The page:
Plan to introduce new grammar schools is 'quite deeply stupid', says Michael Morpurgo
Education secretary Justine Greening has insisted that expanding selective schools could help improve pupil attainment, but Mr Morpurgo, who failed his 11-plus exam, said the proposals were "perpetuating a myth".
"I don't think it's a conspiracy, but I think it's quite deeply stupid to think, if you educate people in such a way that they are divided when they are young, you aren't going to create two societies,” the author of War Horse said.
"Some people are on the fast-track to fulfilment and prosperity, and there are other people who get left behind."
The award-winning children's author and former children's laureate was sent to an independent school, thanks to funding from "kindly aunties", but said his experience of failure at an early age was devastating.
'Crushes their confidence'
"Failure is the worst thing you can do to a child,” he told the Press Association. “It crushes their confidence. I condemned myself because of this failure. You were named and shamed; you knew you had disappointed everyone.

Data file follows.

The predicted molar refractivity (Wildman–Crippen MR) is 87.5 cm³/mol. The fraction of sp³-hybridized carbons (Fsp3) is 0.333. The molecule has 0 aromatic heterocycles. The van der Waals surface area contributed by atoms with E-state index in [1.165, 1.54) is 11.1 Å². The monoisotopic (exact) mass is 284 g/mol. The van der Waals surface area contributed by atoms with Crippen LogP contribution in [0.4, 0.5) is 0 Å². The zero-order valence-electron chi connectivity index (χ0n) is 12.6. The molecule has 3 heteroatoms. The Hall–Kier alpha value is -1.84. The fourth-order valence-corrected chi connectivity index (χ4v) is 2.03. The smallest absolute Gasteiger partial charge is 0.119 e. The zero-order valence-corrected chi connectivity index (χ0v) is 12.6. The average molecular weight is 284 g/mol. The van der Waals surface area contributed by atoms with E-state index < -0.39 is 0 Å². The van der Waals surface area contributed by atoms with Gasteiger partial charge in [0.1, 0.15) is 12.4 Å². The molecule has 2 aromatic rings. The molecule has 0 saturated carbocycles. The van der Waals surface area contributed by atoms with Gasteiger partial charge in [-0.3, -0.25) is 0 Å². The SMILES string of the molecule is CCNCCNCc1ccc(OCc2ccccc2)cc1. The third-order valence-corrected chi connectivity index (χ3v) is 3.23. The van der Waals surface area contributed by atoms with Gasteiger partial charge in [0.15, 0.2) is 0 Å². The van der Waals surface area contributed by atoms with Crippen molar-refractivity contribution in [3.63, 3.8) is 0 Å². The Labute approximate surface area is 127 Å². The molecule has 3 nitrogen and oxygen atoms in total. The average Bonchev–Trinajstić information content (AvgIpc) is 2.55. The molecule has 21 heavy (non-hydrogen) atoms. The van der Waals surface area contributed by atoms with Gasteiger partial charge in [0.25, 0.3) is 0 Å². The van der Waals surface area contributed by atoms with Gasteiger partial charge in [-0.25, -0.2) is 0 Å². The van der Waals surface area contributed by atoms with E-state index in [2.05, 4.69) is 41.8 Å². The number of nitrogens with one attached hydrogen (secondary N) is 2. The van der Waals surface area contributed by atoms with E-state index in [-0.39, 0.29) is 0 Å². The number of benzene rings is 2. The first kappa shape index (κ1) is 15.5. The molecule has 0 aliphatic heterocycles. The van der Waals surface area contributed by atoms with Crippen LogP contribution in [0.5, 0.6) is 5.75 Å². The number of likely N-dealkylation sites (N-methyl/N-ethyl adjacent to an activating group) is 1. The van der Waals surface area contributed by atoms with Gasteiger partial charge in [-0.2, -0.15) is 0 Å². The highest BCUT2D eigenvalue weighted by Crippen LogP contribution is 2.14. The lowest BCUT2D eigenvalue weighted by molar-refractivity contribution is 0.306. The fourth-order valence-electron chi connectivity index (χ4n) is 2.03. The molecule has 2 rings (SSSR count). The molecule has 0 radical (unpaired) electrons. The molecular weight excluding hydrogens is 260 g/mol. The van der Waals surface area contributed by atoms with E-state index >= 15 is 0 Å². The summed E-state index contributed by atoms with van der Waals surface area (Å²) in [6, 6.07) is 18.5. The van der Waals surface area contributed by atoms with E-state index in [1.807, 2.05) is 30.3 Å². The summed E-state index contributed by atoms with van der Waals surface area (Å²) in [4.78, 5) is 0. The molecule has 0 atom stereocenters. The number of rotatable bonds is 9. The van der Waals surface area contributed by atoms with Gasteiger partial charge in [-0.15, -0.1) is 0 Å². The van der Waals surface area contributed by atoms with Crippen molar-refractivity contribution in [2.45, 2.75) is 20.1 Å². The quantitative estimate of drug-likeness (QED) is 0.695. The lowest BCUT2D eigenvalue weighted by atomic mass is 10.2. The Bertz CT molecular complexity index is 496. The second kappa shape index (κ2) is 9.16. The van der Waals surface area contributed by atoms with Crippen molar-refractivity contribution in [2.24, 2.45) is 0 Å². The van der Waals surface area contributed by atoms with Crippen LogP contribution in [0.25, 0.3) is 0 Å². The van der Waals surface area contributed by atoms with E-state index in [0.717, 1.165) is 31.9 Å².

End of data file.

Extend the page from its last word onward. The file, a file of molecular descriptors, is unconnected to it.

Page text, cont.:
"I was knocked back and went off in the other direction. I did sports and music, not academics, and when I came to exams I had no confidence, and I trace it back to failing the 11-plus so openly.
"I know, from being on that side of it, it is not the way to go. There are grammar schools that are wonderful but there are also great comprehensives and academies."
'Fail, and fail young'
Mr Morpurgo said the plans only add to divisions that already exist in society. "We know this from Brexit,” he added. “We are so divided now. We are so not together.
"Our class system has always favoured areas of great prosperity, and you can't blame parents for wanting that for their children. But you have to pay attention to the half that don't succeed.
“You will have vast numbers of children who fail, and fail young.”
He added that other countries introduce selection much more wisely, separating children according to talent when they are older. “It is still tough,” he said, “but it is not the same as at 11.
"Theresa May said she wanted this country to have opportunities for everyone. You don't create opportunities by creating failure."